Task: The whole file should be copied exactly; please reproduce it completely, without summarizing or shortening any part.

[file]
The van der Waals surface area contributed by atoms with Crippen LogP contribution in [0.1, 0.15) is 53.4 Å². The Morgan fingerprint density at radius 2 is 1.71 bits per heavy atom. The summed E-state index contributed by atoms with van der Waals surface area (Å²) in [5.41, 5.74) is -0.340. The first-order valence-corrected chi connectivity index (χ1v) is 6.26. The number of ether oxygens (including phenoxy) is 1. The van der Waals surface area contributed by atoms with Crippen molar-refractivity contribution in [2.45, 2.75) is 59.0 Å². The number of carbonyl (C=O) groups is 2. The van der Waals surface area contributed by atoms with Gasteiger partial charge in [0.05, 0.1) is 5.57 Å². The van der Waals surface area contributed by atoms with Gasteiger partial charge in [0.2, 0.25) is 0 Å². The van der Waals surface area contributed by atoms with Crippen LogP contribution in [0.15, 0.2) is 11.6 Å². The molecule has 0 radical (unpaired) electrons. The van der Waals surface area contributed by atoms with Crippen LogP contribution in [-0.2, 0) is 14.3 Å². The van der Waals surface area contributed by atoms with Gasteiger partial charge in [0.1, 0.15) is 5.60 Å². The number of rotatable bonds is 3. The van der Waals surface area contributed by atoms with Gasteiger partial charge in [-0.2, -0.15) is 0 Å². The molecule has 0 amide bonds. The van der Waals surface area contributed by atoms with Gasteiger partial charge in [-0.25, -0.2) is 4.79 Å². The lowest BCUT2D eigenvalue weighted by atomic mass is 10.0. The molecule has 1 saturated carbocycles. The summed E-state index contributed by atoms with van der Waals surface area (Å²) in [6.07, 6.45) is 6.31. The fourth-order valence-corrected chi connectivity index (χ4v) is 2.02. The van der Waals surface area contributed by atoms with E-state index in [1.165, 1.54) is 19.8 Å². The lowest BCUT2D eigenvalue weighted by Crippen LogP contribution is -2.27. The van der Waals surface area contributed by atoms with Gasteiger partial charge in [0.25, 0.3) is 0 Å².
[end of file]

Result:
The van der Waals surface area contributed by atoms with Crippen LogP contribution in [0.1, 0.15) is 53.4 Å². The Morgan fingerprint density at radius 2 is 1.71 bits per heavy atom. The summed E-state index contributed by atoms with van der Waals surface area (Å²) in [5.41, 5.74) is -0.340. The first-order valence-corrected chi connectivity index (χ1v) is 6.26. The number of ether oxygens (including phenoxy) is 1. The van der Waals surface area contributed by atoms with Crippen molar-refractivity contribution in [2.45, 2.75) is 59.0 Å². The number of carbonyl (C=O) groups is 2. The van der Waals surface area contributed by atoms with Gasteiger partial charge in [0.05, 0.1) is 5.57 Å². The van der Waals surface area contributed by atoms with Gasteiger partial charge in [0.2, 0.25) is 0 Å². The van der Waals surface area contributed by atoms with Crippen LogP contribution in [0.15, 0.2) is 11.6 Å². The molecule has 0 radical (unpaired) electrons. The van der Waals surface area contributed by atoms with Crippen LogP contribution in [-0.2, 0) is 14.3 Å². The van der Waals surface area contributed by atoms with Gasteiger partial charge in [0.1, 0.15) is 5.60 Å². The number of rotatable bonds is 3. The van der Waals surface area contributed by atoms with Gasteiger partial charge in [-0.2, -0.15) is 0 Å². The molecule has 0 amide bonds. The van der Waals surface area contributed by atoms with Gasteiger partial charge in [-0.25, -0.2) is 4.79 Å². The lowest BCUT2D eigenvalue weighted by atomic mass is 10.0. The molecule has 1 saturated carbocycles. The summed E-state index contributed by atoms with van der Waals surface area (Å²) in [6.07, 6.45) is 6.31. The fourth-order valence-corrected chi connectivity index (χ4v) is 2.02. The van der Waals surface area contributed by atoms with E-state index in [1.165, 1.54) is 19.8 Å². The lowest BCUT2D eigenvalue weighted by Crippen LogP contribution is -2.27. The van der Waals surface area contributed by atoms with Gasteiger partial charge in [0.25, 0.3) is 0 Å².